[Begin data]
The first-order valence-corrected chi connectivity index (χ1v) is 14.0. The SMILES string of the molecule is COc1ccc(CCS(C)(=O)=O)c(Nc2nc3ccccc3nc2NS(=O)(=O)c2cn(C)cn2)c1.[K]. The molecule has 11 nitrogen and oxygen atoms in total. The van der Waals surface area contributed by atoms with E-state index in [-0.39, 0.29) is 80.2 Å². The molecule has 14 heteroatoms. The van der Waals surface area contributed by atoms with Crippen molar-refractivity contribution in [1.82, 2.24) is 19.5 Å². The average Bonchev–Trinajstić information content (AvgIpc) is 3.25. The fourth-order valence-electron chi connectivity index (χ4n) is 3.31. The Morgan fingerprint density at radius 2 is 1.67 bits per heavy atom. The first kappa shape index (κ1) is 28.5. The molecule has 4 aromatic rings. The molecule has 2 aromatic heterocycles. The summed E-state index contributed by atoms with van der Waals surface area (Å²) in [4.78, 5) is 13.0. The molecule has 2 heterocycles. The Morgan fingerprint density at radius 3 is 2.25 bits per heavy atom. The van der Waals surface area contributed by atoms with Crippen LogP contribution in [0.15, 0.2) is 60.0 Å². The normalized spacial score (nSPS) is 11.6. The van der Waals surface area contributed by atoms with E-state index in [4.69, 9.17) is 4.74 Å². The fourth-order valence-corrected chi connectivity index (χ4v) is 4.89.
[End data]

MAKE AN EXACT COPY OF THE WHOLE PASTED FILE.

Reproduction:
The first-order valence-corrected chi connectivity index (χ1v) is 14.0. The SMILES string of the molecule is COc1ccc(CCS(C)(=O)=O)c(Nc2nc3ccccc3nc2NS(=O)(=O)c2cn(C)cn2)c1.[K]. The molecule has 11 nitrogen and oxygen atoms in total. The van der Waals surface area contributed by atoms with E-state index in [-0.39, 0.29) is 80.2 Å². The molecule has 14 heteroatoms. The van der Waals surface area contributed by atoms with Crippen molar-refractivity contribution in [1.82, 2.24) is 19.5 Å². The average Bonchev–Trinajstić information content (AvgIpc) is 3.25. The fourth-order valence-electron chi connectivity index (χ4n) is 3.31. The Morgan fingerprint density at radius 2 is 1.67 bits per heavy atom. The first kappa shape index (κ1) is 28.5. The molecule has 4 aromatic rings. The molecule has 2 aromatic heterocycles. The summed E-state index contributed by atoms with van der Waals surface area (Å²) in [4.78, 5) is 13.0. The molecule has 2 heterocycles. The Morgan fingerprint density at radius 3 is 2.25 bits per heavy atom. The van der Waals surface area contributed by atoms with Crippen LogP contribution in [0.15, 0.2) is 60.0 Å². The normalized spacial score (nSPS) is 11.6. The van der Waals surface area contributed by atoms with E-state index in [4.69, 9.17) is 4.74 Å². The fourth-order valence-corrected chi connectivity index (χ4v) is 4.89.